On to the teams.
At the start of the trip one team tears across the starting line and they’re making good time initially. They add features to their vehicle as they come across obstacles. When it comes time to go off-road they add better shocks and tires. When it rains they add heavy-duty windshield wipers. When they hit a muddy patch they add four-wheel drive. They don’t bother creating a checklist or instructions for adding the features because what they have done so far is simple; they figure they’ll remember what they did and be able to put the vehicle back together easily from memory each day.
As for the team, each person takes turns navigating when they come across landscape that they are familiar with. One person drives on the roads, another person captains when it comes time to cross a body of water, another person pilots when it is time to fly. All is well in the beginning, and they are moving “fast”.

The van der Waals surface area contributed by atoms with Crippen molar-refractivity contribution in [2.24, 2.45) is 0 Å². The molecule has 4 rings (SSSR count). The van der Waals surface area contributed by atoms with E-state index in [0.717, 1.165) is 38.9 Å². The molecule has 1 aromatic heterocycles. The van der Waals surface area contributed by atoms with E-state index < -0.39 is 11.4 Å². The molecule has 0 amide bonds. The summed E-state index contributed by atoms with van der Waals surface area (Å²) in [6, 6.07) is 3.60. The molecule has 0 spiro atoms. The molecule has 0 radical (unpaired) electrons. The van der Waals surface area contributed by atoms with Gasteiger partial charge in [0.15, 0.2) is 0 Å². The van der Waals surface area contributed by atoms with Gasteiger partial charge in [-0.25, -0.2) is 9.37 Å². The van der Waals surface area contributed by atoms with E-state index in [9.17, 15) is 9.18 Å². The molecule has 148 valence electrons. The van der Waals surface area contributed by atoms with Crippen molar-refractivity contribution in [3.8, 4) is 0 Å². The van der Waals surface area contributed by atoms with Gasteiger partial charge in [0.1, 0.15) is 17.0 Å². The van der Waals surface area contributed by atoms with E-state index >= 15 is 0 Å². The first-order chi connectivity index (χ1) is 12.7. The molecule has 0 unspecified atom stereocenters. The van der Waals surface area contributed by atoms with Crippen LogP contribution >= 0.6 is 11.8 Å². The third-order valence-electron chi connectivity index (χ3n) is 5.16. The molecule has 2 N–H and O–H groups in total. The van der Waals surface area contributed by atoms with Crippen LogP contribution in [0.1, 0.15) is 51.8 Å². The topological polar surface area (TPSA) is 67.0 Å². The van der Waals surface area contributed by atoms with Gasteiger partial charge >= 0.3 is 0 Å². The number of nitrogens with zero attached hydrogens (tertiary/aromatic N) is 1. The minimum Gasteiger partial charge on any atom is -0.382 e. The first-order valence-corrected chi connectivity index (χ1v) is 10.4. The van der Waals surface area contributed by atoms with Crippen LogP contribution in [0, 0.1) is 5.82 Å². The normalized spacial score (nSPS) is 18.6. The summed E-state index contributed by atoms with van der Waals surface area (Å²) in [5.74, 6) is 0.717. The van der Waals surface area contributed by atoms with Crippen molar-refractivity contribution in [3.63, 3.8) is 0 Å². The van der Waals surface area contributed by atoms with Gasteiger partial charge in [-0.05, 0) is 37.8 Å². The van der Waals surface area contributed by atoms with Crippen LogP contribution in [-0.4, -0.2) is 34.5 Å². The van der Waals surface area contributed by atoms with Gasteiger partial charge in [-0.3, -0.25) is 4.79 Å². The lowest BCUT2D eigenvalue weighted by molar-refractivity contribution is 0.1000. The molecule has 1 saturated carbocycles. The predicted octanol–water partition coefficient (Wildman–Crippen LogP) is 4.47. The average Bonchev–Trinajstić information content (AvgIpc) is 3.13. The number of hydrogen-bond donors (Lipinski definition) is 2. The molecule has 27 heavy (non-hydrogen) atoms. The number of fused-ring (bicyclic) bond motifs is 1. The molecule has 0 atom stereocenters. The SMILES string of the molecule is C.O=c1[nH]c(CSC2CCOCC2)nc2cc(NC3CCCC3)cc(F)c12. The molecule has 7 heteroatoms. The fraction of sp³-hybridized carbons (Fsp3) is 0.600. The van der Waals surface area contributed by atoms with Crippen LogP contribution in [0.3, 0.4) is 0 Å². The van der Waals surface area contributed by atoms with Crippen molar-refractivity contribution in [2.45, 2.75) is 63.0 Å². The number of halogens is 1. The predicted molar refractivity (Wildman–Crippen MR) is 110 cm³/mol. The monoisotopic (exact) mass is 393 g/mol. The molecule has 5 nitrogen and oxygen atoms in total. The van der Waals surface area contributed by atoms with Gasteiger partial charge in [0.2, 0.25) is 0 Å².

The other team starts at the same time, and makes equally good time until they hit their first obstacle. Instead of simply adding the required feature to their vehicle and moving on they check to make sure the new feature will actually get them past the obstacle, and they record what they did on a checklist and set of instructions. They repeat this at each obstacle. They also spend some time making sure that it is easy to add and remove parts to make changing the vehicle easier.
Another difference this team has from the first team is that no one person is responsible for navigating. When the landscape changes there are at least two people who are responsible for navigating, and this responsibility rotates periodically. As the other team isn’t following these patterns this team falls behind in the beginning.
As the trip continues each team follows their own practices. After a couple of weeks though something has changed, and the first team is not moving nearly as fast as they did in the beginning. What happened? Why isn’t the first team moving “fast” anymore?